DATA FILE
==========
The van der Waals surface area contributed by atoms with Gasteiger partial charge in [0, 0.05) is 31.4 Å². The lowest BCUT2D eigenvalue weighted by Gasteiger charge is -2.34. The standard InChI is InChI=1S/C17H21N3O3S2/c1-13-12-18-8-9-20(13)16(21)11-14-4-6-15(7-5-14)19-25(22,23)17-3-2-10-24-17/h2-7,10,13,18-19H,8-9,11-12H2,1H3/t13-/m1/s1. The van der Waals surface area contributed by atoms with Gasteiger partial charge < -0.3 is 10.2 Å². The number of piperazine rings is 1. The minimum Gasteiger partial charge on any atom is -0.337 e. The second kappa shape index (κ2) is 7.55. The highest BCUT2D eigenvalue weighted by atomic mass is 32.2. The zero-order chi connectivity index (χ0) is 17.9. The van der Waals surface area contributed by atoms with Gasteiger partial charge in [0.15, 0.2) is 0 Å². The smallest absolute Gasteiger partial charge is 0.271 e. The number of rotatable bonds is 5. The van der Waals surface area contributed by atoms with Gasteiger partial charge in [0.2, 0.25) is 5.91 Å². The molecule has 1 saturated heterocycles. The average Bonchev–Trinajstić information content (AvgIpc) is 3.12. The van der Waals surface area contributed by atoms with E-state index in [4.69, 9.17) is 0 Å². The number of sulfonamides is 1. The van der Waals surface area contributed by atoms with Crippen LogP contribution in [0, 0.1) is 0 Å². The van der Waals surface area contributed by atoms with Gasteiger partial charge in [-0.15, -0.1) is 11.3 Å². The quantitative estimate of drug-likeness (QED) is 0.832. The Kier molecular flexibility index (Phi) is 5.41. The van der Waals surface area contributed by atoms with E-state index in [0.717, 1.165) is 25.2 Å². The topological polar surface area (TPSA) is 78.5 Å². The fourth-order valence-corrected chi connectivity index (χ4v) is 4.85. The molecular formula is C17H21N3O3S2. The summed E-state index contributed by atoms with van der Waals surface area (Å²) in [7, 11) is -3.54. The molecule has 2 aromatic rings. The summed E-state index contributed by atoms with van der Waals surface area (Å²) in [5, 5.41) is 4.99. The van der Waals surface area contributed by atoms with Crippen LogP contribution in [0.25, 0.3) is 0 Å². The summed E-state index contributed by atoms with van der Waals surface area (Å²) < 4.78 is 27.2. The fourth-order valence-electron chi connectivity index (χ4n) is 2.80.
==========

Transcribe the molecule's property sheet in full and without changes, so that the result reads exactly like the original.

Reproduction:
The van der Waals surface area contributed by atoms with Gasteiger partial charge in [0, 0.05) is 31.4 Å². The lowest BCUT2D eigenvalue weighted by Gasteiger charge is -2.34. The standard InChI is InChI=1S/C17H21N3O3S2/c1-13-12-18-8-9-20(13)16(21)11-14-4-6-15(7-5-14)19-25(22,23)17-3-2-10-24-17/h2-7,10,13,18-19H,8-9,11-12H2,1H3/t13-/m1/s1. The van der Waals surface area contributed by atoms with Gasteiger partial charge < -0.3 is 10.2 Å². The number of piperazine rings is 1. The minimum Gasteiger partial charge on any atom is -0.337 e. The second kappa shape index (κ2) is 7.55. The highest BCUT2D eigenvalue weighted by atomic mass is 32.2. The zero-order chi connectivity index (χ0) is 17.9. The van der Waals surface area contributed by atoms with Gasteiger partial charge in [0.15, 0.2) is 0 Å². The smallest absolute Gasteiger partial charge is 0.271 e. The number of rotatable bonds is 5. The van der Waals surface area contributed by atoms with Gasteiger partial charge in [0.2, 0.25) is 5.91 Å². The molecule has 1 saturated heterocycles. The average Bonchev–Trinajstić information content (AvgIpc) is 3.12. The van der Waals surface area contributed by atoms with E-state index in [4.69, 9.17) is 0 Å². The number of sulfonamides is 1. The van der Waals surface area contributed by atoms with Crippen LogP contribution in [0, 0.1) is 0 Å². The van der Waals surface area contributed by atoms with Gasteiger partial charge in [-0.15, -0.1) is 11.3 Å². The quantitative estimate of drug-likeness (QED) is 0.832. The Kier molecular flexibility index (Phi) is 5.41. The van der Waals surface area contributed by atoms with E-state index in [0.717, 1.165) is 25.2 Å². The topological polar surface area (TPSA) is 78.5 Å². The fourth-order valence-corrected chi connectivity index (χ4v) is 4.85. The molecular formula is C17H21N3O3S2. The summed E-state index contributed by atoms with van der Waals surface area (Å²) in [7, 11) is -3.54. The molecule has 2 aromatic rings. The summed E-state index contributed by atoms with van der Waals surface area (Å²) in [5, 5.41) is 4.99. The van der Waals surface area contributed by atoms with Crippen LogP contribution in [0.25, 0.3) is 0 Å². The summed E-state index contributed by atoms with van der Waals surface area (Å²) < 4.78 is 27.2. The fourth-order valence-electron chi connectivity index (χ4n) is 2.80.